Download C.S. Lewis: A Guide to His Theology by David G. Clark PDF

By David G. Clark

During this attractive booklet David Clark publications the reader during the theology of CS Lewis and illuminates the use and figuring out of scripture within the works of this well known writer.

  • Examines his existence, paintings, global view, and the consequences of his theology on the subject of his different writings
  • Looks at Lewis’ ideals at the subject matters of redemption, humanity, non secular progress, purgatory, and resurrection
  • Examines the several views on Lewis and his paintings: as prophet, evangelist, and as a non secular mentor
  • Explores the variety and impression of Lewis’ paintings, from the bestselling apologetic, Mere Christianity , to the world-famous Chronicles of Narnia
  • Features specially-commissioned art all through
  • Written in an obtainable sort for common readers, scholars, and students, and may introduce Lewis’ theology to a much broader audience.

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Extra resources for C.S. Lewis: A Guide to His Theology

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If someone can be conditioned to accept perversion in the arts, what is 40 Lewis Looks at His World warped, base, and twisted at last ceases to provoke any reaction at all. Soon, moral perversion will also be acceptable, and ultimately the destiny of the soul is at stake. Aesthetics and God in Reflections on the Psalms As a new believer, Lewis regularly turned to the Scriptures after his return to Christianity and soon got the impression from the Psalms that God was an insecure egotist, constantly telling us to praise him.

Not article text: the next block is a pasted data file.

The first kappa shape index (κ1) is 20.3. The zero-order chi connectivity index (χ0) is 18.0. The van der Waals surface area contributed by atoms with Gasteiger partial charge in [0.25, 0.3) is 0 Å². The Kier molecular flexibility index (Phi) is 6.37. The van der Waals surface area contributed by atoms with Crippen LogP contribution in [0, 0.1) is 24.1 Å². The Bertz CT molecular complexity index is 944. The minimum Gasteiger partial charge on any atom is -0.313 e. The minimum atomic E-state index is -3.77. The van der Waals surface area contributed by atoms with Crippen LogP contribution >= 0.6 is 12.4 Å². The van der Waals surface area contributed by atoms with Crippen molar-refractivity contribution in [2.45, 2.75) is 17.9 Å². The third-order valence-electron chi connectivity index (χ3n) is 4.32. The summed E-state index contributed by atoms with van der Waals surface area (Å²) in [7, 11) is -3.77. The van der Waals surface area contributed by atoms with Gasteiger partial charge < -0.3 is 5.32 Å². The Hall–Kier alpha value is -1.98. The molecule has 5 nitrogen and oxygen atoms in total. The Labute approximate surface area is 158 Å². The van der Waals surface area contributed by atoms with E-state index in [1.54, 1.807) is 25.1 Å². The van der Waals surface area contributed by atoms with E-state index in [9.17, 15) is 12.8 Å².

The miracle has only half its effect if it only convinces us that Christ is God: it will have its full effect if whenever we see a vineyard or drink a glass of wine we remember that here works He who sat at the wedding party at Cana. ’’ It’s ‘‘Mother Nature’’ now; things ‘‘just happen that way;’’ the ‘‘laws of nature’’ are working, not divine beings. In tracing these changes in the West, Lewis arrived at the reasons he lived in a post-Christian England. Of course, he knew full well that there were (and are) many believers in his own time.

Jack affectionately called him ‘‘the Great Knock’’ and from him he learned to speak and think carefully, skills that stood him in good stead for the rest of his life. He also adopted his mentor’s atheism. ) Lewis at Oxford His studies in Kirkpatrick’s home (Jack was the only student) included more Greek and Latin, plus French, German, and Italian, not to mention English literature. All this curriculum was meant to prepare him for Oxford, and Kirkpatrick succeeded. Jack was admitted to that prestigious university in 1917 and excelled in the comprehensive examinations that marked the middle (1920) and the end (1922) of his Literae Humaniores; a four year degree program in the Greek and Roman classics, philosophy, and ancient history.

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